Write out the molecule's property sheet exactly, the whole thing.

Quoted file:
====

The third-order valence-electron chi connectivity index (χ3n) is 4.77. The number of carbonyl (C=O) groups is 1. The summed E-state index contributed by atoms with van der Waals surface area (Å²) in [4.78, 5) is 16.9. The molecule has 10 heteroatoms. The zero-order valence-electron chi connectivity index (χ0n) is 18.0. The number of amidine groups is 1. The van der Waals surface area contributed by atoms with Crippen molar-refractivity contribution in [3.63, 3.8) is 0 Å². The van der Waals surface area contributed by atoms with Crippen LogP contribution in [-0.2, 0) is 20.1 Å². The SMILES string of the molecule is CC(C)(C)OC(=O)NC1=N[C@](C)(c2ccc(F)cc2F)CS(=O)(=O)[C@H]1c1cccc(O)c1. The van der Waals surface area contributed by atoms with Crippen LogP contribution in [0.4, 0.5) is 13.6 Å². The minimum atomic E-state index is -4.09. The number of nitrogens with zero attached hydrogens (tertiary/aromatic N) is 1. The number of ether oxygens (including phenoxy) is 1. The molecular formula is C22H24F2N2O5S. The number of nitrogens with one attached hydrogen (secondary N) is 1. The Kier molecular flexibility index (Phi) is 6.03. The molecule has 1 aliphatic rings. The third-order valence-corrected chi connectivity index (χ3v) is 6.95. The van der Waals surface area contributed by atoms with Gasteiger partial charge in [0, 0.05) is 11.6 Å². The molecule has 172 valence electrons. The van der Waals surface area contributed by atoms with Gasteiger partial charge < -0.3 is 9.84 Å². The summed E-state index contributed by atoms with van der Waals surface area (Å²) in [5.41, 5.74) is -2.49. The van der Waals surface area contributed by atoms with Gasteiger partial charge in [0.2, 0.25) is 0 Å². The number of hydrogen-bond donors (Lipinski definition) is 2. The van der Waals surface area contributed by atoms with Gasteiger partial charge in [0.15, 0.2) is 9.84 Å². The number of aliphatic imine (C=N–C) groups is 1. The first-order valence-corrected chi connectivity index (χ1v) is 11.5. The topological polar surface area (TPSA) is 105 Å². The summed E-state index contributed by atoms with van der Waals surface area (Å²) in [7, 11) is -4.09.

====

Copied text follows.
The third-order valence-electron chi connectivity index (χ3n) is 4.77. The number of carbonyl (C=O) groups is 1. The summed E-state index contributed by atoms with van der Waals surface area (Å²) in [4.78, 5) is 16.9. The molecule has 10 heteroatoms. The zero-order valence-electron chi connectivity index (χ0n) is 18.0. The number of amidine groups is 1. The van der Waals surface area contributed by atoms with Crippen molar-refractivity contribution in [3.63, 3.8) is 0 Å². The van der Waals surface area contributed by atoms with Crippen LogP contribution in [-0.2, 0) is 20.1 Å². The SMILES string of the molecule is CC(C)(C)OC(=O)NC1=N[C@](C)(c2ccc(F)cc2F)CS(=O)(=O)[C@H]1c1cccc(O)c1. The van der Waals surface area contributed by atoms with Crippen LogP contribution in [0.4, 0.5) is 13.6 Å². The minimum atomic E-state index is -4.09. The number of nitrogens with zero attached hydrogens (tertiary/aromatic N) is 1. The number of ether oxygens (including phenoxy) is 1. The molecular formula is C22H24F2N2O5S. The number of nitrogens with one attached hydrogen (secondary N) is 1. The Kier molecular flexibility index (Phi) is 6.03. The molecule has 1 aliphatic rings. The third-order valence-corrected chi connectivity index (χ3v) is 6.95. The van der Waals surface area contributed by atoms with Gasteiger partial charge in [0, 0.05) is 11.6 Å². The molecule has 172 valence electrons. The van der Waals surface area contributed by atoms with Gasteiger partial charge < -0.3 is 9.84 Å². The summed E-state index contributed by atoms with van der Waals surface area (Å²) in [5.41, 5.74) is -2.49. The van der Waals surface area contributed by atoms with Gasteiger partial charge in [0.2, 0.25) is 0 Å². The number of hydrogen-bond donors (Lipinski definition) is 2. The van der Waals surface area contributed by atoms with Gasteiger partial charge in [0.15, 0.2) is 9.84 Å². The number of aliphatic imine (C=N–C) groups is 1. The first-order valence-corrected chi connectivity index (χ1v) is 11.5. The topological polar surface area (TPSA) is 105 Å². The summed E-state index contributed by atoms with van der Waals surface area (Å²) in [7, 11) is -4.09.